Capsule Reviews

Dennis Brown, Paul Friswold and Deanna Jent suss out local theater

The Baltimore Waltz.Reviewed in this issue..

CompanyThe minute the lights come up and the entire student cast stands onstage singing "Bobby, Bobby...," there's a sense of exhilaration. This little-seen Stephen Sondheim-George Furth meditation on marriage is a far cry from The Little Shop of Horrors-type musical that colleges often do. Now that the show is back on Broadway, we might have expected the licensing agent to pull the rights. They didn't, and it's great fun to hear the score sung live — and mostly sung well. Mike Dowdy might have been more at home as Scrooge last December than as Robert, but that's what student productions are for. A special nod to Shonelle McGill, who makes surprising good sense of the cynical "Ladies Who Lunch." Despite the intrusion of some sanitized lyrics, director Stacy M. Snyder has mounted an intelligent and thoughtful production. Performed by Lindenwood University's Department of Theatre through March 17 at the Jelkyl Theatre, Roemer Hall, 209 South Kingshighway, St. Charles. Tickets are $10 ($8 for seniors, $6 for children). Call 636-949-4878 or visit www.lindenwood.edu. — Dennis Brown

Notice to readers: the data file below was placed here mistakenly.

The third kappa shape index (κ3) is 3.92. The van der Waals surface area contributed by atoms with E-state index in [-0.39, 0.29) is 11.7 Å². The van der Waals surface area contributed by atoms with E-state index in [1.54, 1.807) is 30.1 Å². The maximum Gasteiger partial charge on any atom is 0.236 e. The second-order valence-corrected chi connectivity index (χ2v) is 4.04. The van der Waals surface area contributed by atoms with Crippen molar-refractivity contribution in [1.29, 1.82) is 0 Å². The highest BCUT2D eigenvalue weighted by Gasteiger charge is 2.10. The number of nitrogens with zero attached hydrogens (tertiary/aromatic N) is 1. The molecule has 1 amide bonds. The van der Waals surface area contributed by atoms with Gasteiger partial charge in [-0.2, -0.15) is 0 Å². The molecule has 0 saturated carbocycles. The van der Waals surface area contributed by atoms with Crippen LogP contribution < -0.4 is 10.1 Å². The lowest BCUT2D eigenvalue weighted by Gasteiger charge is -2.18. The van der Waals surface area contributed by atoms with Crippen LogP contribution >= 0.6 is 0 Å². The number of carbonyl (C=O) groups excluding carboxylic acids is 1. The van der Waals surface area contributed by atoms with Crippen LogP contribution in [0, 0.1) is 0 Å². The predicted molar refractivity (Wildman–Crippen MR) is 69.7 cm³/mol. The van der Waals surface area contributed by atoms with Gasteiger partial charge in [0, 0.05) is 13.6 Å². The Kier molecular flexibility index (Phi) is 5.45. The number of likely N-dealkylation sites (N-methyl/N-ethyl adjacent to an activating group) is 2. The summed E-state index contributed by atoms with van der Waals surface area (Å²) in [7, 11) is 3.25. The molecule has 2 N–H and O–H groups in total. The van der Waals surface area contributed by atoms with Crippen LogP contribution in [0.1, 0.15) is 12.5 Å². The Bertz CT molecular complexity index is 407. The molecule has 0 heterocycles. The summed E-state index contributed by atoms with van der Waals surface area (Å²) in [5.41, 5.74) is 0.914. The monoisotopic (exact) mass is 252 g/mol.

11 Hills of San FranciscoReviewed in this issue..

The Unexpected GuestA sign at the theater entrance warns, "This is an old-fashioned Agatha Christie play. Cigarettes will be smoked, guns will be fired." Fans of Christie's work will no doubt be delighted that there's also a foggy night in a country manor, a murdered husband, a houseful of suspects and a thorny plot. Everyone from the widow, Laura (Liz Wienke), to debonair neighbor Julian Farrar (David Gibbs) to the retarded half-brother of the deceased (Jan, played by John Wolbers) to the greasy male nurse, Angel (Charles Heuvelman), appears capable of doing the deed. Complicating matters is Michael Starkwedder (Sean Ruprecht-Belt), the titular guest who rearranges the murder scene in the opening moments to help what he perceives to be a damsel in distress (Laura). Things warm up nicely when Wolbers appears, blunt and threatening; and Robert Ashton adds a forceful weight to his role as Inspector Thomas. But the cast appeared to lose its timing late in the second act and the dénouement landed with a thud rather than the satisfying bang Christie's work demands. Presented by the West End Players Guild at the Union Avenue Christian Church, 733 North Union Boulevard. Tickets are $15 ($12 for students and seniors). Call 314-367-0025 or visit www.westendplayers.org.
Paul Friswold

 
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